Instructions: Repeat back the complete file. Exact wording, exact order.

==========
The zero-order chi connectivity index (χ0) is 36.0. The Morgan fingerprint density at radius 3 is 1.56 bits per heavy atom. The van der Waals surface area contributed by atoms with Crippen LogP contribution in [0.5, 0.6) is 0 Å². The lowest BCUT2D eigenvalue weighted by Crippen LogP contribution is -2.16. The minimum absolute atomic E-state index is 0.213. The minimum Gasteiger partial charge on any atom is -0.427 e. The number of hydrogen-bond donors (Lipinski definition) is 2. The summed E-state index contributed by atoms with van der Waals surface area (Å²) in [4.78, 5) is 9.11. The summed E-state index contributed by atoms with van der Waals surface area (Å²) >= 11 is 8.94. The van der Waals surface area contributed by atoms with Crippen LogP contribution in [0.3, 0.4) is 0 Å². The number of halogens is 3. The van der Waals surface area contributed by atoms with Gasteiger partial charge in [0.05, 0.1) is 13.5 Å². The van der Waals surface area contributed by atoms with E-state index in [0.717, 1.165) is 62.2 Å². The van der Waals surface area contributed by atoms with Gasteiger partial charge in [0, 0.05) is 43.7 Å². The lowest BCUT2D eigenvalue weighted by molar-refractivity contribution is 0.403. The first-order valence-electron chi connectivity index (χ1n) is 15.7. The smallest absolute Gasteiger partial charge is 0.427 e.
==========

The zero-order chi connectivity index (χ0) is 36.0. The Morgan fingerprint density at radius 3 is 1.56 bits per heavy atom. The van der Waals surface area contributed by atoms with Crippen LogP contribution in [0.5, 0.6) is 0 Å². The lowest BCUT2D eigenvalue weighted by Crippen LogP contribution is -2.16. The minimum absolute atomic E-state index is 0.213. The minimum Gasteiger partial charge on any atom is -0.427 e. The number of hydrogen-bond donors (Lipinski definition) is 2. The summed E-state index contributed by atoms with van der Waals surface area (Å²) in [4.78, 5) is 9.11. The summed E-state index contributed by atoms with van der Waals surface area (Å²) >= 11 is 8.94. The van der Waals surface area contributed by atoms with Crippen LogP contribution in [0.3, 0.4) is 0 Å². The number of halogens is 3. The van der Waals surface area contributed by atoms with Gasteiger partial charge in [0.05, 0.1) is 13.5 Å². The van der Waals surface area contributed by atoms with E-state index in [0.717, 1.165) is 62.2 Å². The van der Waals surface area contributed by atoms with Gasteiger partial charge in [0, 0.05) is 43.7 Å². The lowest BCUT2D eigenvalue weighted by molar-refractivity contribution is 0.403. The first-order valence-electron chi connectivity index (χ1n) is 15.7. The smallest absolute Gasteiger partial charge is 0.427 e.